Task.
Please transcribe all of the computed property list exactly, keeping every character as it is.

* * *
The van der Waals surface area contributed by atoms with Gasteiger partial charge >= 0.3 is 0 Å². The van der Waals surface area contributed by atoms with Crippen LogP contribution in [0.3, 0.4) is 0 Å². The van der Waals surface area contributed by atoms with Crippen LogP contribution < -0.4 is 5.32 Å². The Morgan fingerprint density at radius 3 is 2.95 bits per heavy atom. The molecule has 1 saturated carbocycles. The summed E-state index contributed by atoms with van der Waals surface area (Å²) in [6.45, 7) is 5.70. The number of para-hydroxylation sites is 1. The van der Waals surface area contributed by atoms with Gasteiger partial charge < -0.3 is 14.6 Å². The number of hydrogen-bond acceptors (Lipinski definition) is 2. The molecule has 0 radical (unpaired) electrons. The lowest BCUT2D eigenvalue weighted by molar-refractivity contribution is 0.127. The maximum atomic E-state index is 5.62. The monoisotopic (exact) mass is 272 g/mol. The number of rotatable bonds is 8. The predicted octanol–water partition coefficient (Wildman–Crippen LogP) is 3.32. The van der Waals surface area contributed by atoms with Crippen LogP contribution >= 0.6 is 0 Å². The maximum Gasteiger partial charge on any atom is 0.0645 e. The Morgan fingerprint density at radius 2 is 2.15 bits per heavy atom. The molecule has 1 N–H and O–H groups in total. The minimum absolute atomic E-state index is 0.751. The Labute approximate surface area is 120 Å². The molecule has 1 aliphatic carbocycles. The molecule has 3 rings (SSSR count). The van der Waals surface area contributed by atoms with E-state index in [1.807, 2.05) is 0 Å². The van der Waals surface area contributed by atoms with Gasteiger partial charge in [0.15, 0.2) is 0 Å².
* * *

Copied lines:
The van der Waals surface area contributed by atoms with Gasteiger partial charge >= 0.3 is 0 Å². The van der Waals surface area contributed by atoms with Crippen LogP contribution in [0.3, 0.4) is 0 Å². The van der Waals surface area contributed by atoms with Crippen LogP contribution < -0.4 is 5.32 Å². The Morgan fingerprint density at radius 3 is 2.95 bits per heavy atom. The molecule has 1 saturated carbocycles. The summed E-state index contributed by atoms with van der Waals surface area (Å²) in [6.45, 7) is 5.70. The number of para-hydroxylation sites is 1. The van der Waals surface area contributed by atoms with Gasteiger partial charge < -0.3 is 14.6 Å². The number of hydrogen-bond acceptors (Lipinski definition) is 2. The molecule has 0 radical (unpaired) electrons. The lowest BCUT2D eigenvalue weighted by molar-refractivity contribution is 0.127. The maximum atomic E-state index is 5.62. The monoisotopic (exact) mass is 272 g/mol. The number of rotatable bonds is 8. The predicted octanol–water partition coefficient (Wildman–Crippen LogP) is 3.32. The van der Waals surface area contributed by atoms with Crippen LogP contribution >= 0.6 is 0 Å². The maximum Gasteiger partial charge on any atom is 0.0645 e. The Morgan fingerprint density at radius 2 is 2.15 bits per heavy atom. The molecule has 1 N–H and O–H groups in total. The minimum absolute atomic E-state index is 0.751. The Labute approximate surface area is 120 Å². The molecule has 1 aliphatic carbocycles. The molecule has 3 rings (SSSR count). The van der Waals surface area contributed by atoms with E-state index in [1.807, 2.05) is 0 Å². The van der Waals surface area contributed by atoms with Gasteiger partial charge in [0.15, 0.2) is 0 Å².